As a partial government shutdown takes a growing toll on national parks and other public lands, environmental advocates are concerned that public records relating to the shutdown’s impacts may be harder to access once it ends. Before Interior Secretary Ryan Zinke departed the agency under a cloud of ethics investigations, he transferred public records requests to a political operative and introduced a proposal to limit new requests in the future.
As the shutdown nears the end of its second week, many departments and agencies have seen much of their staff furloughed, temporarily shuttering or diminishing critical programs and efforts across the country. That’s been especially noticeable at national parks and monuments.
“It’s stunning to us,” Jesse Prentice-Dunn, policy director with the Center for Western Priorities, told ThinkProgress. Prentice-Dunn referred to national parks as the country’s “crown jewels” but said the shutdown has resulted in parks going largely without the round-the-clock staffing and maintenance they require.
In the 12 days since the government shut down over President Donald Trump’s demands for border wall funding, the condition of many national parks have quickly spiraled into a source of extreme concern. Historically, such spaces have been closed when the government runs out of funding. But the current National Parks Service (NPS) shutdown contingency plan has largely worked to keep parks open where possible, but without sufficient staff or services like bathrooms. Several organizations told ThinkProgress that move seems designed to avoid public backlash over closures, as was seen during the 2013 shutdown.
That means certain parks are theoretically open, but operating with minimal oversight. Piles of mounting garbage, human feces, and general disregard for wildlife and sensitive ecosystems have all been reported in the days since the shutdown. At many parks, visitors have disregarded advisories about where to drive, in addition to letting dogs run near areas where bears and other animals make their homes.
NPS directed ThinkProgress to its shutdown plan on Wednesday and indicated that concerns over health and safety could spur further closures but did not indicate if any are currently planned. Private contractors have been working to assist with trash removal and other services but organizations working on public lands protection have expressed concern about possible severe damage to the areas in question.
“We’ll be interested to look back after it’s done and see if there are any public records [pertaining to the damage],” said Prentice-Dunn, who did not elaborate on the types of records his organization might seek.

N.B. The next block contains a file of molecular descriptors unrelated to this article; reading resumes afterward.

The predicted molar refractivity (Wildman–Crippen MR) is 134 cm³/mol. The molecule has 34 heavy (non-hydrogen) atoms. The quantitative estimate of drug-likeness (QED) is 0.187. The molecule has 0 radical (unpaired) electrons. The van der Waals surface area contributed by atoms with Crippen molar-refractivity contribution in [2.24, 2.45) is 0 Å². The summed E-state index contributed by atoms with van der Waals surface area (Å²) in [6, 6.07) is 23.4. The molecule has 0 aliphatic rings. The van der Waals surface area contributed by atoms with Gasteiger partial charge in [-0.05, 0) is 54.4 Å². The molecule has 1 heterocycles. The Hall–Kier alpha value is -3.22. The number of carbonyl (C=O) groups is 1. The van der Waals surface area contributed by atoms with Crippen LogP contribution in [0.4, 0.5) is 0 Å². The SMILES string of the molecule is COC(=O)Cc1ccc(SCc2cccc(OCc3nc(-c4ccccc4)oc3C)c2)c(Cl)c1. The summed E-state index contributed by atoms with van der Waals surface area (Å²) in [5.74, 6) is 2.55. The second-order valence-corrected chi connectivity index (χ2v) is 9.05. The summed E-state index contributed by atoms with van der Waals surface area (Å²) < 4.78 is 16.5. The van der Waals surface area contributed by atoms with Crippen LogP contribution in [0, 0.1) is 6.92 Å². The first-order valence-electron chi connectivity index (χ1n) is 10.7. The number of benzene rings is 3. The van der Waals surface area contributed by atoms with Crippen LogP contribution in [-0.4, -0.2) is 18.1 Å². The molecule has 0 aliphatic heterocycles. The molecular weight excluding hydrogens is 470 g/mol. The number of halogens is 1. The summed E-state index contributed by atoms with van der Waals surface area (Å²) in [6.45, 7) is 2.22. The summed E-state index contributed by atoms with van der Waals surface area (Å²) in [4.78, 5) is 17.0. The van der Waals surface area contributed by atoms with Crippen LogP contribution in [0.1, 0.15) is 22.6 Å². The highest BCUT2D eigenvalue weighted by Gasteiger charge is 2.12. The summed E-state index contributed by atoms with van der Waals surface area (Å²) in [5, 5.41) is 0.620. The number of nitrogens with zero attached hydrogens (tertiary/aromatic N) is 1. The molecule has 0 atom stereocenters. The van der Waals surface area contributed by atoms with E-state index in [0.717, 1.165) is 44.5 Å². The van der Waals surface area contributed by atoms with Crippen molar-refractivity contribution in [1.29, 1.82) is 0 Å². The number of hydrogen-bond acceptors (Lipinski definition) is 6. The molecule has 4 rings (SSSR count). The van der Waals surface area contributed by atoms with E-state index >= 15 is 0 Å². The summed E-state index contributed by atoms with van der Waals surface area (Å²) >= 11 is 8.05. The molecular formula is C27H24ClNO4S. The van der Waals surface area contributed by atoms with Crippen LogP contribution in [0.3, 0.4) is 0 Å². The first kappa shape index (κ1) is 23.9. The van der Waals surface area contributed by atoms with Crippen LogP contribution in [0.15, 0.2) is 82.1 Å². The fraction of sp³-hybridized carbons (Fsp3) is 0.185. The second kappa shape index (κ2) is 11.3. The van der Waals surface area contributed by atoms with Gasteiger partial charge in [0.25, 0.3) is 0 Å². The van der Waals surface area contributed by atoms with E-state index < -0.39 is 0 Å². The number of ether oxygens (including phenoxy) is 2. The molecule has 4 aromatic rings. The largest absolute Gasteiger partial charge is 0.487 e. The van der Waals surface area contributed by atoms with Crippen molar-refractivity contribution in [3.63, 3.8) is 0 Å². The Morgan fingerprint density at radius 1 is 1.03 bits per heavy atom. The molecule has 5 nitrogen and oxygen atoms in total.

Assessing that damage, however, could be made harder by new policies within the Interior Department. During the shutdown, the department filed a rule targeting Freedom of Information Act (FOIA) requests, which have become a source of contention between the Trump administration and the public. Proposed changes by the department would loosen timelines for the requests and give the agency more time to respond, in addition to increasing the burden on filers to be more detailed and specific in their asks.
“The bureau will not honor a request that requires an unreasonably burdensome search or requires the bureau to locate, review, redact, or arrange for inspection of a vast quantity of material,” the proposal states.
Last month, Zinke shifted FOIA requests to Deputy Solicitor General Daniel Jorjani, a former adviser to the conservative Koch brothers. That move came amid a sharp uptick in FOIA requests at the Interior Department, many pertaining to Zinke’s own suspected ethics violations.
In light of both that decision and the shutdown’s ongoing toll on public spaces, the new FOIA proposal is disconcerting to some advocates. Prentice-Dunn expressed concerns that information about the shutdown’s impact on areas like Utah’s Grand-Staircase Escalante could go unanswered despite FOIA requests.
Another issue at hand is the proposal’s comment period, or the length of time during which government proposals typically receive feedback from the general public. Several organizations indicated to ThinkProgress that they were unaware if the period would be extended in light of the shutdown. Those periods are often the only opportunity the public has to express criticism or concern about proposed federal rules.
“They only gave 30 days,” said Jeff Ruch, executive director for the organization Protecting Employees for Environmental Responsibility (PEER).
Ruch told ThinkProgress he was unsure how the FOIA proposal had “escaped the shutdown paralysis” but that if the comment period is not extended, the public will only have until the end of January to respond. Making matters more complicated are furloughs spread across departments and agencies, including the Interior Department, leaving the public without transparent communication or updates.
Zinke has officially departed the Interior Department, but Prentice-Dunn indicated he expects the FOIA proposal to receive support from David Bernhardt, who is taking over as acting secretary.
“[He] will make it that much more difficult,” Prentice-Dunn said, describing the department as more and more of a “black box” thanks to decreasing transparency. Either way, he emphasized, organizations and public watchdogs will be monitoring any failure to extend the public comment period on the FOIA proposal, especially in light of the shutdown.
“It would be unconscionable to me [not to extend it],” he said. “To have a government shutdown, then say ‘you snooze, you lose.’ But, with this administration, who knows.”